left: 220px;
    background-image: linear-gradient(to right, rgba(0,0,0,.3) 50%, transparent 57%);
  }
  .mask .right:after {
    position: fixed;
    right: 220px;
    background-image: linear-gradient(to left, rgba(0,0,0,.3) 50%, transparent 57%);
  }

Because of that Chrome bug, I have to do a little bit of manual changing to each mask to account for the snap transform:

  @media screen and (min-width: 841px) {
    .mask {
      bottom: 186px;
    }
    .mask .left {
      mask-position: left 207px top 0;
      mask-size: auto 428px;
    }
    .mask .right {
      mask-position: right 207px top 0;
      mask-size: auto 428px;
    }
  }
  @media screen and (min-width: 849px) {
    .mask {
      bottom: 178px;
    }
  }

The shadows working in this way gives some depth and dimension to each layer as it moves in front and behind the others.

Pre-processors are wonderful

I have the CSS simplified here to show the basics of how things are working. But if you were to look at my Stylus file for this page, things are set up a bit differently. I won’t go too deep into it to save all of our brains, but here’s a quick overview.

Because the calculations were pretty consistent for the different faces, I was able to set variables and create mixins that calculated all the various poitioning values for me. So for the face widths, I set variables like this:

  $face-1 = 620px
  $face-2 = $face-1 + 220
  $face-3 = $face-2 + 220
  $face-4 = $face-3 + 220
  $face-5 = $face-4 + 220
  ...

And then my mixin could look like this:

  face(num,width,width2)
    min-width: width
    bottom: var(--face-y)
    z-index: (32 - (num * 2))

    img.right
      right: (100px * num + 10 * num)
    img.left
      left:  (100px * num + 10 * num)

    @media screen and (min-width: width + 1)
      img.right
        transform: scale(1.07) translate( 6px,0)
      img.left
        transform: scale(1.07) translate(-6px,0)

    @media screen and (min-width: width + 9)
      img.right
        transform: scale(1.07) translate( 6px,7px)
      img.left
        transform: scale(1.07) translate(-6px,7px)

    @media screen and (max-width: width2)
      opacity: 0

(I’m using a custom property of var(--face-y) here to position the faces from the bottom of the browser for various vertical media queries):

  :root
    @media screen and (max-height: 550px)
      --face-y: 50px

    @media screen and (min-height: 551px)
      --face-y: 200px

    @media screen and (min-height: 820px)
      --face-y: 400px

    @media screen and (min-height: 1100px)
      --face-y: 570px

But back to that mixin.

I was then able to create each face with this short declaration style. Setting things up like this with :nth-of-type allowed me to change the order and remove/add faces in the markup without needing to adjust any CSS. (This is also why the faces and masks are different element types, divs and spans respectively.)

  .face:nth-of-type(1)
    face(1,$face-1,0)
  .face:nth-of-type(2)
    face(2,$face-2,$face-1)
  .face:nth-of-type(3)
    face(3,$face-3,$face-2)
  .face:nth-of-type(4)
    face(4,$face-4,$face-3)
  .face:nth-of-type(5)
    face(5,$face-5,$face-4)
  ...

The masks also get a mixin (which is a bit more complicated). Math, amirite?

  $shadow-h = 428px

  mask(num,name,width,width2)
    min-width: width
    z-index: (32 - (num * 2) + 1)
    bottom: var(--face-y)

    @media screen and (min-width: width + 1)
      bottom: calc(var(--face-y) - 14px)
    @media screen and (min-width: width + 9)
      bottom: calc(var(--face-y) - 22px)

    .left,
    .right
      min-width: width
      @media screen and (min-width: width + 1)
        height: $shadow-h
        mask-size: auto $shadow-h

    .left
      mask-image: url('/assets/images/left-' + name + '-mask.svg')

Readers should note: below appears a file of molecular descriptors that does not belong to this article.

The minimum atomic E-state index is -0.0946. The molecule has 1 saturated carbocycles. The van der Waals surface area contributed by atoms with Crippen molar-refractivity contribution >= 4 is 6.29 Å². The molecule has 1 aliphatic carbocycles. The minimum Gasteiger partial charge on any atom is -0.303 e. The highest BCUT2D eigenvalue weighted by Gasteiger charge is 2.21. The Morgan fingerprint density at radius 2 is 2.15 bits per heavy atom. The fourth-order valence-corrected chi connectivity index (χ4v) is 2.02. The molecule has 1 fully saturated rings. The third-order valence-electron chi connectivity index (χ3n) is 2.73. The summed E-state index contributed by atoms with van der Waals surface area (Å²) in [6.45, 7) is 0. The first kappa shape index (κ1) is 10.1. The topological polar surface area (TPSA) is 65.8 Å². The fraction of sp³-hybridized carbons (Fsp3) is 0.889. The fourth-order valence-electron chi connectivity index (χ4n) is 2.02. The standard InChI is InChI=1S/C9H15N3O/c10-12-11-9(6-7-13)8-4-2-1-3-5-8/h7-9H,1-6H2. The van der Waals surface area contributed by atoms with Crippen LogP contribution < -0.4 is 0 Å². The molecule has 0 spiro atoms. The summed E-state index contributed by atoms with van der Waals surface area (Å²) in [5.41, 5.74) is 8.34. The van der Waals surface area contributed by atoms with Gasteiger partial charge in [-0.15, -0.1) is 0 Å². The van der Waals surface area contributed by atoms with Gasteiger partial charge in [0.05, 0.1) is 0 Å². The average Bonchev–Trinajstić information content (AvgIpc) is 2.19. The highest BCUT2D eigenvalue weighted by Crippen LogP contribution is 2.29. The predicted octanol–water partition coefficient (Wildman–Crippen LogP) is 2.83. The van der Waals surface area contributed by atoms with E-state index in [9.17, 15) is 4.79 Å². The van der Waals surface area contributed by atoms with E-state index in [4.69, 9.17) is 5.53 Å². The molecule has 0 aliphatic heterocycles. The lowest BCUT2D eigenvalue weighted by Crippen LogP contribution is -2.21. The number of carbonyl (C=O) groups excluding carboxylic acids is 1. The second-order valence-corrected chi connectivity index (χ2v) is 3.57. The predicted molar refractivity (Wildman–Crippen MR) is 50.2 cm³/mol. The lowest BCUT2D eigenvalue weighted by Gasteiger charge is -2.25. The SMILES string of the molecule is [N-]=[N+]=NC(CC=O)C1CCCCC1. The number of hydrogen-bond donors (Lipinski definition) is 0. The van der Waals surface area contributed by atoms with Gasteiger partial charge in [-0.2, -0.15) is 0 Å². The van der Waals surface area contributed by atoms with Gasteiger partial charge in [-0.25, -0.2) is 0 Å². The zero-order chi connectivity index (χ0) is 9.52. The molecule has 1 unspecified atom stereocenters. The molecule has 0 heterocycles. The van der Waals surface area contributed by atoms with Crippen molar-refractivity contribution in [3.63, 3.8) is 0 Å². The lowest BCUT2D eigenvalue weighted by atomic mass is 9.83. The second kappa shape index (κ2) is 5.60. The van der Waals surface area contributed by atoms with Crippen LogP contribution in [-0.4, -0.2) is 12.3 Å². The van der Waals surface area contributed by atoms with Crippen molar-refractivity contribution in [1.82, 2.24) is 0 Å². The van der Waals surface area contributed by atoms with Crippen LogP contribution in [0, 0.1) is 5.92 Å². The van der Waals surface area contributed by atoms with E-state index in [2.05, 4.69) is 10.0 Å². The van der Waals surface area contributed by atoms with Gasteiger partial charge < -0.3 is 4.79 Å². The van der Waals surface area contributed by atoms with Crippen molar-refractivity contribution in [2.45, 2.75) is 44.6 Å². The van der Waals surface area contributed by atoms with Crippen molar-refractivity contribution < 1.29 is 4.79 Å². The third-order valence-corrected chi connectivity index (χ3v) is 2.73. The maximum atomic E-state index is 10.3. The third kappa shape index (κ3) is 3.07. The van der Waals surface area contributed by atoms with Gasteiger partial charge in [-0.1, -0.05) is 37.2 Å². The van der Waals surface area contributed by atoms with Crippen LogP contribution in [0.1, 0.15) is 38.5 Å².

mask-position: left (100px * num + 10 * num) top 0
      @media screen and (min-width: width + 1)
        mask-position: left (100px * num + 10 * (num - 1) - 3) top 0
      &:after
        left: (100px * num + 10 * num)

    .right
      mask-image: url('/assets/images/right-' + name + '-mask.svg')
      mask-position: right (100px * num + 10 * num) top 0
      @media screen and (min-width: width + 1)
        mask-position: right (100px * num + 10 * (num - 1) - 3) top 0
      &:after
        right: (100px * num + 10 * num)

    @media screen and (max-width: width2)
      opacity: 0

With this mixin, I can create each mask with a short declaration (inside a @supports for good measure).

  @supports(mask-image: url(''))
    .mask:nth-of-type(2)
      mask(2,skull,$face-2,$face-1)
    .mask:nth-of-type(3)
      mask(3,pizza,$face-3,$face-2)
    .mask:nth-of-type(4)
      mask(4,pops,$face-4,$face-3)
    .mask:nth-of-type(5)
      mask(5,mustache,$face-5,$face-4)
    ...

There’s some more fun Stylus stuff going on that made the process fun and manageable for me. If you want to dig into that, take a peek on GitHub.

Other details

There’s a lot for me to love and for you to discover in this refresh, but I will say one of my favorite parts is the helmet and cyborg faces combo. I knew I wanted to play with transparency somewhere and I love how resizing the helmet reveals even more.

illustration of a golden cyborg Lynn and a helmet opening up

And of course, I love tiny stretchy Lynn at the center of it all. The arm stretching was a last minute addition and a brilliant suggestion from my friend Richard. The left/right mechanical arms and pulleys couldn’t use my nice mixins, so I had to write something extra for those. I realize not everyone has a giant monitor to see this, but I really loved it and wanted to include it.

a tiny Lynn with stretchy arms holds onto ropes and pulleys

Also, vertical media queries + pups. ❤

Lots of good stuff learned

I always learn something new with these refreshes and this one was no different.

I got to try out masking and discover all the weird browser issues with it (Edge, why you leave artifacts?). I got pretty good at positioning and made my brain hurt figuring out repeatable calculation patterns.

I found the limit of what the browser could render while resizing. And I gained a better understanding of when I should use CSS custom properties vs pre-processor variables.

Plus I got to try out styling the site for dark mode.

a screenshot of the /web page of lynnandtonic.com with a dark grey background

I’ll end this with a friendly reminder that previous versions of the site are still viewable in the archive.

Until next year’s refresh. 👋 Thanks for following along!